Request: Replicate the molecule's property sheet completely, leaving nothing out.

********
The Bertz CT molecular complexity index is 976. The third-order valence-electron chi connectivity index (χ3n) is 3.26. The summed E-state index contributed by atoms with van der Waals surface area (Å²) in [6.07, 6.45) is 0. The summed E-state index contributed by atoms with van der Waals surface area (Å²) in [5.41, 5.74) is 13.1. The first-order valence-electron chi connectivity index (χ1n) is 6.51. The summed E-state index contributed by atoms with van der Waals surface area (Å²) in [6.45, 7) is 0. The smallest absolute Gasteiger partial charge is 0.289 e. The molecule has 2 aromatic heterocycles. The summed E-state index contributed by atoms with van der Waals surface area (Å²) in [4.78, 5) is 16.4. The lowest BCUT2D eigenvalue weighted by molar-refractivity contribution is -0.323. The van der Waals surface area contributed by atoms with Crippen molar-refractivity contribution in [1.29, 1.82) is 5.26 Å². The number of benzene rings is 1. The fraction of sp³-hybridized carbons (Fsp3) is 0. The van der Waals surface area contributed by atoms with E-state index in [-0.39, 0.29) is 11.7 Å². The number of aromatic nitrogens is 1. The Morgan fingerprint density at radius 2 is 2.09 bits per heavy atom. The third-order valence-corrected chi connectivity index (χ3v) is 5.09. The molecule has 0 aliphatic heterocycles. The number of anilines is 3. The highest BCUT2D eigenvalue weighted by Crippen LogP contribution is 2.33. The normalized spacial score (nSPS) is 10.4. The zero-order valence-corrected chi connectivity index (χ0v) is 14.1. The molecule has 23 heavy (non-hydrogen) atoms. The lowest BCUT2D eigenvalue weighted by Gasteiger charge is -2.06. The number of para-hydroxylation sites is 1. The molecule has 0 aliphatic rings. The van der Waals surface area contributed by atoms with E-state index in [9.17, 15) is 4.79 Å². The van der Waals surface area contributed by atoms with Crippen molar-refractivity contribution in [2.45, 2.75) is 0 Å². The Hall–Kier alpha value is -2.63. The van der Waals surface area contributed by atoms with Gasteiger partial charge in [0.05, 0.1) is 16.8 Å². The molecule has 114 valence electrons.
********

The Bertz CT molecular complexity index is 976. The third-order valence-electron chi connectivity index (χ3n) is 3.26. The summed E-state index contributed by atoms with van der Waals surface area (Å²) in [6.07, 6.45) is 0. The summed E-state index contributed by atoms with van der Waals surface area (Å²) in [5.41, 5.74) is 13.1. The first-order valence-electron chi connectivity index (χ1n) is 6.51. The summed E-state index contributed by atoms with van der Waals surface area (Å²) in [6.45, 7) is 0. The smallest absolute Gasteiger partial charge is 0.289 e. The molecule has 2 aromatic heterocycles. The summed E-state index contributed by atoms with van der Waals surface area (Å²) in [4.78, 5) is 16.4. The lowest BCUT2D eigenvalue weighted by molar-refractivity contribution is -0.323. The van der Waals surface area contributed by atoms with Crippen molar-refractivity contribution in [1.29, 1.82) is 5.26 Å². The number of benzene rings is 1. The fraction of sp³-hybridized carbons (Fsp3) is 0. The van der Waals surface area contributed by atoms with E-state index in [-0.39, 0.29) is 11.7 Å². The number of aromatic nitrogens is 1. The Morgan fingerprint density at radius 2 is 2.09 bits per heavy atom. The third-order valence-corrected chi connectivity index (χ3v) is 5.09. The molecule has 0 aliphatic heterocycles. The number of anilines is 3. The highest BCUT2D eigenvalue weighted by Crippen LogP contribution is 2.33. The normalized spacial score (nSPS) is 10.4. The zero-order valence-corrected chi connectivity index (χ0v) is 14.1. The molecule has 23 heavy (non-hydrogen) atoms. The lowest BCUT2D eigenvalue weighted by Gasteiger charge is -2.06. The number of para-hydroxylation sites is 1. The molecule has 0 aliphatic rings. The van der Waals surface area contributed by atoms with E-state index in [9.17, 15) is 4.79 Å². The van der Waals surface area contributed by atoms with Crippen molar-refractivity contribution in [2.45, 2.75) is 0 Å². The Hall–Kier alpha value is -2.63. The van der Waals surface area contributed by atoms with Gasteiger partial charge in [0.05, 0.1) is 16.8 Å². The molecule has 114 valence electrons.